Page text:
I attended my first urban gardening class a few weeks ago fully expecting to find a back room with an empty bath tub, some salvaged soil and a bunch of West Philly crust punks hoping to grow their own tomatoes. (Damn the man, save the tomatoes.) But instead, I was ushered to the 5th floor of the Philadelphia Horticultural Center into a classroom full of free pizza, coffee, handouts, and one of the most interesting and diverse groups of people. There were middle-age individuals hoping to become better aquainted with their community, community organizers hoping to improve their game, a whole group from a local elementary school, and we were all there for the same purpose: to fulfill our individual goals through gardening! (Nary a crust punk among 'em.. well, one actually. But we ended up knowing her through a roommate anyway.)
It turns out that the Garden Tenders class/project has been running since the 60's. It's specifically designed to aid with the creation and continuing support of urban community gardens. The entire first class was devoted to the process of legally obtaining abandoned lots (instead of just squatting on them and eventually being kicked off, or worse, arrested!) Since then we have discussed the designing of gardens, soil content, local urban resources, and a plethora of community organizing techniques. (The class teaches by example. The pizza, present at every class, is the embodiment of their "if you feed them, they will come" tactic. They also suggest that you always leave someone with an object, seeds, etc., so I've left each class with something awesome! First an Garden Herbs coloring book and second, an
illustrated guide to herbs, fruit, and vegetables! See images below and above respectively.)
I've never done any real urban gardening. I had that one, measly tomato plant when I lived on Calvert st... and I had a basil plant. Both perished come summer when it was simply toooo hot to go out on the roof and water them twice a day! It was so hot in the apartment, let alone out on that black roof! But I have so much more space here: two rooftops, and the back yard area, and I would really like to get some stuff growing. (Remember when I said that I would just be a student until capitalism fell? My plan was to just keep racking up debt while I studied fibers, politics, history and agriculture so that I could be really useful after the revolution. This class is perfect, 'cause I'm not even paying money for it!)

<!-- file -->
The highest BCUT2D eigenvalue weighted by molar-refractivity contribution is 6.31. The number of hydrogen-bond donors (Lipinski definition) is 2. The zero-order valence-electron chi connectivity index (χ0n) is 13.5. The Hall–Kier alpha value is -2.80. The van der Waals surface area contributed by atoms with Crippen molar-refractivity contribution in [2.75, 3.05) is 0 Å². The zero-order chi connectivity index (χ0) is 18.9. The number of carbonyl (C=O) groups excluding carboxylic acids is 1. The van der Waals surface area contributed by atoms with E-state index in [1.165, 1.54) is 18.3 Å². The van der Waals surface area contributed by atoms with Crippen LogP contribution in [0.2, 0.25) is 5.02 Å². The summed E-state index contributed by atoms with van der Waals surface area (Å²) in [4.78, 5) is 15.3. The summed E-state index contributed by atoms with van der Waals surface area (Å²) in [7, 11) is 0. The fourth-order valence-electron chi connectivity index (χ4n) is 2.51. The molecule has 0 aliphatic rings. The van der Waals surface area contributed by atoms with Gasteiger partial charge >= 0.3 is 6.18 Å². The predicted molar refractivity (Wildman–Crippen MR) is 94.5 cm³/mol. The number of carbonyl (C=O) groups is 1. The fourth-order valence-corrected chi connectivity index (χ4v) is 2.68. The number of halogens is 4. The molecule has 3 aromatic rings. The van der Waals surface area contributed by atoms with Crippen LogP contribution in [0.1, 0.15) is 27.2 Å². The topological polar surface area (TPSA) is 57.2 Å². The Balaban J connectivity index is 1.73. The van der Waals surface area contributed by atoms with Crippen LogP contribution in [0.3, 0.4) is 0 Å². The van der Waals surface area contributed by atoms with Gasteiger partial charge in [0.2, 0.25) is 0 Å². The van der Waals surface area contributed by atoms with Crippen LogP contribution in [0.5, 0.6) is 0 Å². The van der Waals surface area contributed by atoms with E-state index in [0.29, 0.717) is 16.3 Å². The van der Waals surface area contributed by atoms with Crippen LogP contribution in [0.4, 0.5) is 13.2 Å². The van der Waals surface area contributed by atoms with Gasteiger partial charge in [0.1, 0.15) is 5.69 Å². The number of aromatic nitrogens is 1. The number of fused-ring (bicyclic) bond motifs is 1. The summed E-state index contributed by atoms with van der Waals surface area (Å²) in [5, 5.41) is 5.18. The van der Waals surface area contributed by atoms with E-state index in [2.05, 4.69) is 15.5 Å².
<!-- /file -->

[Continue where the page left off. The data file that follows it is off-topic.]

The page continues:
The one problem I have with the class is that it is specifically designed to assist with semi-permanent community gardens. The legal process for procuring land is at least a 2-3 year process. I haven't stayed in the same apartment for longer than a year since I moved out of my parents house. I've been trying to glean what advice I can for more temporary gardening tactics and I'm trying to design my own learning around a much more nomadic lifestyle. During the last class I asked about Container Gardening. Here are a couple of the tactics and projects that were suggested to me:
Using a children's wading pool!
I've already found an entire website to the hows and whys of this idea. (www.arts4all.com/elca/page2.html ) It seems to be pretty light-weight, cheap, and easy to transport. My instructor mentioned that she had heard about a UN sponsored project that would teach urban refugees how to do this so that they could easily grow their own food while they were on the move. Although I couldn't find that specific project easily (still looking), I did come across the Rooftop Garden Project website. (rooftopgardens.ca/en ) The Rooftop Garden Project in an international organization that fosters gardening techniques all over the world!
This garden is in Dakar, Senegal. Do you think I could make those hanging planters out of fabric?? 'Cause I'm totally into trying!
I don't know where this ingenious garden is, but it is really cool!
So, yeah. I'm really stoked. Hopefully, in the next couple of weeks I can collect some containers, start some seeds and get gardening! And, of course, I'll keep you updated!